Providing incentives for vaccination can keep infection down | Society for Science & the Public
Previous Story:
Creating a noninvasive glucometer for diabetes
Next Story:
Making math fun with football and basketball

Providing incentives for vaccination can keep infection down

August 24, 2018
Jessica Nunn researched the herd immunity threshold in her school.
Jessica Nunn researched the herd immunity threshold in her school.
PHOTO COURTESY OF JESSICA NUNN.

With all the germs floating around, getting sick in school is inevitable. Jessica Nunn, a high school student at Arkansas School for Mathematics, Sciences, and the Arts (ASMSA) describes schools as "melting pots" for infections. She became interested in STEM as a toddler, when she first learned about pediatricians. “I’ve always wanted to work in health and medicine. People in the health professions were always available to help when people needed it most,” Jessica said.

Jessica's passion for medicine and concerns about her school's community health led her to survey her peers to see if they had received influenza vaccinations. She first became interested in medicine as a toddler, when she learned about pediatricians. "I've always wanted to work in health and medicine. People in health professions were always available to help when I needed it most," Jessica said.

The school survey revealed that there was an alarmingly low vaccination rate among the students. She explored what it would take to reach the herd immunity threshold, which protects a community from disease by immunizing a critical mass of the population, for flu vaccinations. "My goal was to educate the student population on how herd immunity helps populations, and what steps they could take to reach it," she said.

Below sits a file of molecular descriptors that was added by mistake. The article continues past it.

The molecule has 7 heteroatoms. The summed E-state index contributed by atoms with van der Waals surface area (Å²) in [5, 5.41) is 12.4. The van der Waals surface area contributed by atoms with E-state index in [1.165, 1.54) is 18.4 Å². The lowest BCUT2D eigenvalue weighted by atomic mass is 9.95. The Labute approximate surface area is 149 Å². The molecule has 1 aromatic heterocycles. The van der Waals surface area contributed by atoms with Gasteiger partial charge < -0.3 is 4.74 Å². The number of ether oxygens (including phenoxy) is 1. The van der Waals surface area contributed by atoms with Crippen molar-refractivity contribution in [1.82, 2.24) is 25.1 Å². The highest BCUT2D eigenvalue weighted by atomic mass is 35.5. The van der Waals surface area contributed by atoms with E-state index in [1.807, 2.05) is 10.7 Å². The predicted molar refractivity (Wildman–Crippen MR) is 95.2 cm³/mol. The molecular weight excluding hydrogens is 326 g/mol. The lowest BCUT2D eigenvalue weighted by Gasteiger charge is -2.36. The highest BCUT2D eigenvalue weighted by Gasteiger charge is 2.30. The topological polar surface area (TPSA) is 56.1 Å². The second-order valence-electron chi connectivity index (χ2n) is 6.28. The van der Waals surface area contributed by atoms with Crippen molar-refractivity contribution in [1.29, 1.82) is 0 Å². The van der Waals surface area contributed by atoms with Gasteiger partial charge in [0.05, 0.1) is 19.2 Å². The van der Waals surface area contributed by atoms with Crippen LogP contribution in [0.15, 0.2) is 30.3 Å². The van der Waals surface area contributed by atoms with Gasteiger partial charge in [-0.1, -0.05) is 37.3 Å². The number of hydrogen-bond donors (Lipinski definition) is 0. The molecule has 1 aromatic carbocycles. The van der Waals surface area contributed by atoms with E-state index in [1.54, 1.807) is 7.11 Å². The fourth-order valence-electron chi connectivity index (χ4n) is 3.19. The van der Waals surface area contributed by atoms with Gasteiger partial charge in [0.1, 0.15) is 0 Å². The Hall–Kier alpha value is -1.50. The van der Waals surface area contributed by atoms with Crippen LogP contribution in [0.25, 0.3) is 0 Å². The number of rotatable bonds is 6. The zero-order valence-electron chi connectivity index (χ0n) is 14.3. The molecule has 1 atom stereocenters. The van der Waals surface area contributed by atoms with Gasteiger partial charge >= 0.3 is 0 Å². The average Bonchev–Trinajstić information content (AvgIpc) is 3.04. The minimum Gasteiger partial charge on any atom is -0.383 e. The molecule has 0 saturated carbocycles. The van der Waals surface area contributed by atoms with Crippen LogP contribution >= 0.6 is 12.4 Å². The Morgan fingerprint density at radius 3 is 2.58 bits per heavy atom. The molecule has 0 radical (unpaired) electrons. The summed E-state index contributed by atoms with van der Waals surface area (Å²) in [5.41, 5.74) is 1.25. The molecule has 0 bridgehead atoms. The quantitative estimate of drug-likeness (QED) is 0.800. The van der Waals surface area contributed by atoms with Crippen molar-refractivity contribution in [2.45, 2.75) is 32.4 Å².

My goal was to educate the student population on how herd immunity helps populations.

The student poll showed that Jessica's classmates wanted incentives, such as class bonus points or early dismissal from school, to encourage them to get vaccinated.

Jessica's worries about these findings steered her to work with the school administration to offer students bonus points for successfully providing documentation of receiving their annual flu vaccination. "I also talked with my school nurse about having more literature about herd immunity and how it helps the community,” she said.

For her efforts, Jessica was selected by her local science fair for recognition as a Society for Science & the Public Community Innovation Award winner. This award honors students participating in science fairs around the world who are making a difference in their communities. In 2018, the Society rewarded 24 young scientists with $500 prizes — and Jessica was one of them. “Receiving this award was truly an honor and a surprise. It means more that someone saw the potential in my project to help others,” she said.

Never let the presuppositions that others have about your abilities affect you reaching your full potential.

Jessica believes that science fairs can cultivate professional skills like public speaking. “They help people come together to learn from each other and gain knowledge about STEM research and innovation,” she said. She plans to major in natural sciences in college, and enter a pre-medicine track.